Saturday, June 26, 2010

Chapter 28

The next step was the order, to awaken Heber. It was my turn to carve on the prisoner, cut out his eyes. My soul was wracked with pain. To preserve my own life, I had done Heber’s bidding and helped to kill many villagers that he might conquer Ireland. Like Emus, I had been the consummate warrior, strong, skilled, and willing. The sins of my past gathered inside my head
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like a threatening storm. A stabbing pain shot in my gut. . "I cannot cut out his eyes." I whispered. “It is too much to ask. If anyone is to take revenge, it is Heber. As for me, I do not have it in my heart. I have killed too many, already.” Emus' eyes widened in disbelief. "What then?" "How much agony is required to die? The man will die by himself in a few hours." "If he does, Heber will know that we disobeyed and punish us. We have to awaken Heber." "Would you go to his tent now and let him continue this torture. Can you live with this nightmare?" Emus considered the proposition carefully. "Heber should revenge the death of his own son, but to torture a person unto death .... My innards tell me to leave him be. We must run." My reality was the same as his. We were expendable. "Then so be it. We will find a better life somewhere else." "I do not know anything better." "We should go to Scotland," I said remembering the way to Nel's future village. "What is Scotland?" "The near island across from our landing." Emus worked his way around the camp stealing clothes and trinkets and rolling them into a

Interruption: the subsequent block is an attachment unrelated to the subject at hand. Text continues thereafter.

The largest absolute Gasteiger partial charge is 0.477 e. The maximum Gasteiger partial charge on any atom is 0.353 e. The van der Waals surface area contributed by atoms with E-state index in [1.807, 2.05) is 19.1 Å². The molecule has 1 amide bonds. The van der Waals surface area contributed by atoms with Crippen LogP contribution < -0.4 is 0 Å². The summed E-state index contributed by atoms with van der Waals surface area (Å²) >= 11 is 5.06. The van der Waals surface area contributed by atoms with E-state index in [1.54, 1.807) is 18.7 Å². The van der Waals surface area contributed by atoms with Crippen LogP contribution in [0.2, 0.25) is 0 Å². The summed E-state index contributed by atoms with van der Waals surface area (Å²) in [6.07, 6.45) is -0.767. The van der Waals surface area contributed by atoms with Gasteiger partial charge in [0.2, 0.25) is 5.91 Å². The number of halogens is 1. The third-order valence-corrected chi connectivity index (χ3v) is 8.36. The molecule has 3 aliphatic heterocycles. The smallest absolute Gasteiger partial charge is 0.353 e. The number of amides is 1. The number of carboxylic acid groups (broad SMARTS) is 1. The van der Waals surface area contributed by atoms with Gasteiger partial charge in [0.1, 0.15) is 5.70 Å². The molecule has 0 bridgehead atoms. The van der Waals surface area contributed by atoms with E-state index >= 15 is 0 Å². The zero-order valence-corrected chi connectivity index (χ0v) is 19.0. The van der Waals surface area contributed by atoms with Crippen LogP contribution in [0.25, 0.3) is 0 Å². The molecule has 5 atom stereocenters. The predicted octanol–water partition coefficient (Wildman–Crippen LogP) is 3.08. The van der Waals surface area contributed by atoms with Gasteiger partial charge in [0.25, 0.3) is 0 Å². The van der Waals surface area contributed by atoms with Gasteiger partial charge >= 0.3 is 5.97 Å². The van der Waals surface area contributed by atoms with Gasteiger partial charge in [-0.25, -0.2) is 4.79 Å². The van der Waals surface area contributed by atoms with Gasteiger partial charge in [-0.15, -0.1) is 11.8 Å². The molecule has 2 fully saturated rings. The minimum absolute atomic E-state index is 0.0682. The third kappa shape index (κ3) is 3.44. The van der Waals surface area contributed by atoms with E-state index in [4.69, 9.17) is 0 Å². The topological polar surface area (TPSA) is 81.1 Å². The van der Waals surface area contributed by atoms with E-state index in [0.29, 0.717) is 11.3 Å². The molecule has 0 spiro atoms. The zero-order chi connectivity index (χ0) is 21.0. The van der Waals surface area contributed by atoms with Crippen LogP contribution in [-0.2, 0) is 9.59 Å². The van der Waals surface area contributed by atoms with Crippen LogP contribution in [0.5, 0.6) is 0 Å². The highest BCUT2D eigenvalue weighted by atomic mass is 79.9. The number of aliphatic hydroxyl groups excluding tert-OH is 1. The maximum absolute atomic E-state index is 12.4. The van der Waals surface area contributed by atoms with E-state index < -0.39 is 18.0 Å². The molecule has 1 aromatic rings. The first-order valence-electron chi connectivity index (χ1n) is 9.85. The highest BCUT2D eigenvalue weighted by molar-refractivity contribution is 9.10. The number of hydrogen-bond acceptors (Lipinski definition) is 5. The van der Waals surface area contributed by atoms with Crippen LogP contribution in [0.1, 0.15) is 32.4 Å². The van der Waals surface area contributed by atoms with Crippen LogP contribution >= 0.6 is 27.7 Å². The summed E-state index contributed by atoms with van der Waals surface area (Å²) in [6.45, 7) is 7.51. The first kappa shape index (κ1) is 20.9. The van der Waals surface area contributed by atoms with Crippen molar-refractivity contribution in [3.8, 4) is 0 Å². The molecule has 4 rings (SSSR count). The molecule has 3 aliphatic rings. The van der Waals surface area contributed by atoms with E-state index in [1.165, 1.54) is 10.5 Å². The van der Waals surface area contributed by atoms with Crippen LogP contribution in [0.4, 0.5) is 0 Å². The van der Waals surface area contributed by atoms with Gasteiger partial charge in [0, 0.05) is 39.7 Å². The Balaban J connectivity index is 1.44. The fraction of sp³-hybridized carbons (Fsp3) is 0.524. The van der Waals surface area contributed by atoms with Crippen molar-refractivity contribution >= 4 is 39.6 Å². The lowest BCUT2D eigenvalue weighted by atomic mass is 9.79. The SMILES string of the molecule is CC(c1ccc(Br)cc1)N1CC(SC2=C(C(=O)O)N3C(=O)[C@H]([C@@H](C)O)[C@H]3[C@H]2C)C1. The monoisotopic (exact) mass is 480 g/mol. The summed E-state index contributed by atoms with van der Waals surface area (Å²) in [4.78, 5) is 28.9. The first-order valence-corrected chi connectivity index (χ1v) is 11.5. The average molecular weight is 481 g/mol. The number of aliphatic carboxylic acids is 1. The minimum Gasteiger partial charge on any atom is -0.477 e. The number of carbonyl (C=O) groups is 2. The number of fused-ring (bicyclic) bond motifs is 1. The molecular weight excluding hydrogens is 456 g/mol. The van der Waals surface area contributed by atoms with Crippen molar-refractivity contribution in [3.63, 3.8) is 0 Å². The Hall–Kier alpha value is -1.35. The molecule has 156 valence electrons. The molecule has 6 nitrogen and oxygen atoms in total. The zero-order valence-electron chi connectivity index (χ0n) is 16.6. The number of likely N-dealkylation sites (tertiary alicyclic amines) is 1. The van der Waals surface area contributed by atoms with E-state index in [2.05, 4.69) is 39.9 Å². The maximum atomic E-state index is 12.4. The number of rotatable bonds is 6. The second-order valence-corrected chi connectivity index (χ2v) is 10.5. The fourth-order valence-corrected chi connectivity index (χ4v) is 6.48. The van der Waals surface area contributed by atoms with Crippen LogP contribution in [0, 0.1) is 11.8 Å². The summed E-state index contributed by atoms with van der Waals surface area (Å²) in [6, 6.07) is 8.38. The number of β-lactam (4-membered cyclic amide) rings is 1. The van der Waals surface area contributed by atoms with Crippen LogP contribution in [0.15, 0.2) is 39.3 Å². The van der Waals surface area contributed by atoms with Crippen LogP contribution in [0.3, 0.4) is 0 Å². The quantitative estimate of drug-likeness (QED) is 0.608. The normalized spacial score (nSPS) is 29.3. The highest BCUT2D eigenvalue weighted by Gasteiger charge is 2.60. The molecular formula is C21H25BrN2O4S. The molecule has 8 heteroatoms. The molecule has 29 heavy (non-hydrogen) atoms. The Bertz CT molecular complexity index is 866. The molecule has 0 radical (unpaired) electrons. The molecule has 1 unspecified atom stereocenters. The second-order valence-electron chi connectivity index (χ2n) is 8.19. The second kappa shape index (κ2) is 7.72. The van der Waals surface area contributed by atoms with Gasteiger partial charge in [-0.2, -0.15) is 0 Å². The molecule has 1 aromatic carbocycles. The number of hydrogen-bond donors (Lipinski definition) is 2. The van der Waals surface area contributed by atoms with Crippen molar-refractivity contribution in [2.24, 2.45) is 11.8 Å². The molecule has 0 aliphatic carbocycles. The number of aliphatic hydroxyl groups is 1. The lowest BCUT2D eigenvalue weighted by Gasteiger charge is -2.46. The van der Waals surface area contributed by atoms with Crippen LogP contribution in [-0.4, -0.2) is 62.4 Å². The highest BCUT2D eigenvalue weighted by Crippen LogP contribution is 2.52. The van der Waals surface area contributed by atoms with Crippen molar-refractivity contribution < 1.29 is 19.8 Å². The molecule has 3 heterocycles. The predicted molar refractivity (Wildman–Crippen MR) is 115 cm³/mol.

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blanket while I cut loose two mares out of the herd. A good choice; the mares flew like the wind. Even if we aroused the camp, no one could catch us. We reached the place where King Milesius left his fleet of ships. A detail of guards were ashore, camped around a bristling fire and imbibing from a keg of ale. "They are careless," I whispered. "We can swim to the far vessel and cut it loose from the others." Emus glared at me. "I will drown!" "You cannot swim?" "No." "If ever we are to be safe from Heber, we must leave this country. Scotland is only a short distance across the sea." "You go," he said stubbornly. "Heremon, will rule the north country. We can make our way west to one of those villages." "How do you know this?" "I heard Melesius say." The next morning Laboi deposited a clump of raw meat in our camp and the hungry Emus thinking nothing of it gulped it down. "The lion had his teeth and vomit in this. We should always roast the wild game over a fire," I told him, digging a pit. Emus stuffed himself and rubbing his aching belly, said: "My belly has never been tight."

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